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Drugs and Health Products

Monograph: Heal-all - Oral

This monograph is intended to serve as a guide to industry for the preparation of Product Licence Applications and labels for natural health product market authorization. It is not intended to be a comprehensive review of the medicinal ingredient. It is a referenced document to be used as a labelling standard. Note: (i) Text in parentheses is additional optional information which can be included on the Product Licence Application and product labels at the applicant's discretion. (ii) Claims for traditional use must include the term "Herbal Medicine".

Date: 2009-02-27


Prunella vulgaris (Germplasm Resources Information Network Taxonomy)

Proper Name(s)

Prunella vulgaris L. (Lamiaceae) ( USDA 2008 )

Common Name(s)

Source Material

Route Of Administration


Dosage Form(s)

Those suited to the allowable route(s) of administration. This monograph is not intended to include food-like dosage forms such as bars, chewing gums or beverages.

Use(s) or Purpose(s)

Statement(s) to the effect of:



Preparation: Dry, Powder, Decoction & Infusion + All Non-Standardised Extracts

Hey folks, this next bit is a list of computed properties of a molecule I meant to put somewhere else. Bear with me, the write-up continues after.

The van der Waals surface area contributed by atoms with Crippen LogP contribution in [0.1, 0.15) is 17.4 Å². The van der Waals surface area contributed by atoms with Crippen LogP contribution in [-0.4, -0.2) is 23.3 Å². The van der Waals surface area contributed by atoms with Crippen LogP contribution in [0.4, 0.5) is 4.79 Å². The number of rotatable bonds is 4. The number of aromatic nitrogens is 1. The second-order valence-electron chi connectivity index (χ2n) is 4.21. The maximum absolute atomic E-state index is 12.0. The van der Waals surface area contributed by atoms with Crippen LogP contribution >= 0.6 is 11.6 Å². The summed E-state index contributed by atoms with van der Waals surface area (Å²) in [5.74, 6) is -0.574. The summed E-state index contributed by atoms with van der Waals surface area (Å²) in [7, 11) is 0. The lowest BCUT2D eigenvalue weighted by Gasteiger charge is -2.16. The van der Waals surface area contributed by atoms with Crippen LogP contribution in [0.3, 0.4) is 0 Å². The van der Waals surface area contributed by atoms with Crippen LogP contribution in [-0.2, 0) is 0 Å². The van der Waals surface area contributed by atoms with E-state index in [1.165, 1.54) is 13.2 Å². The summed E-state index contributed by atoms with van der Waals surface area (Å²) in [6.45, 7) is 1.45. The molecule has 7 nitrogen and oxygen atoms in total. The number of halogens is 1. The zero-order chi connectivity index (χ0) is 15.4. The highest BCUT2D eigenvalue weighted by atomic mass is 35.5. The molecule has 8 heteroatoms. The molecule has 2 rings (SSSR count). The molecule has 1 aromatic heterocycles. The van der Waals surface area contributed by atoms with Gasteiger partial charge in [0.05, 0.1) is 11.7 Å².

Dose(s): 0.75 - 32 Grams per day, dried shoots and leaves

See Appendix 1 for examples of appropriate dosage preparations and frequencies of use, according to cited references. The purpose of Appendix 1 is to provide guidance to industry.

Duration of use

No statement is required

Risk Information

Statement(s) to the effect of:

Caution(s) and Warning(s):
  • Consult a health care practitioner if symptoms persist.
  • Consult a health care practitioner if symptoms worsen.

No statement is required

Known Adverse Reaction(s):
No statement is required

Non-medicinal ingredients

Must be chosen from the current Natural Health Products Ingredients Database and must meet the limitations outlined in the database.


  • The finished product specifications must be established in accordance with the requirements described in the NHPD Quality of Natural Health Products Guide.
  • The medicinal ingredient must comply with the requirements outlined in the Natural Health Products Ingredient Database (NHPID).

References cited

  • Bartram T. Bartram's Encyclopedia of Herbal Medicine: The Definitive Guide to the Herbal Treatments of Diseases. New York (NY): Marlowe & Company; 1998.
  • Chevallier A. 1996. The Encyclopaedia of Medicinal Plants. New York (NY): Dorling Kindersley.
  • Culpeper N. Complete Herbal. Ware (UK):Wordsworth Editions Limited; 1995. [Reprint of 1653 original].
  • Felter HW, Lloyd JU. King's American Dispensatory, Volume 1, 18th edition. Sandy (OR): Eclectic Medical Publications; 1983 [Reprint of 1898 original].
  • Grieve M. 1971. A Modern Herbal, Volume 1. New York (NY): Dover Publications [Reprint of 1931 Harcourt, Brace & Company publication].
  • Hoffmann D. The Complete Illustrated Holistic Herbal. Rockport (MA): Element Books Inc.; 1996.
  • Lust J. The Herb Book. New York (NY): Bantam Books Incorporated, published by arrangement with Benedict Lust Publications; 1987.
  • McGuffin M, Kartesz JT, Leung AY, Tucker AO, editors. 2000. Herbs of Commerce, 2nd edition. Austin(TX): American Herbal Products Association.
  • Meyer JE. The Herbalist. Glenwood (IL): Meyerbooks; 1993.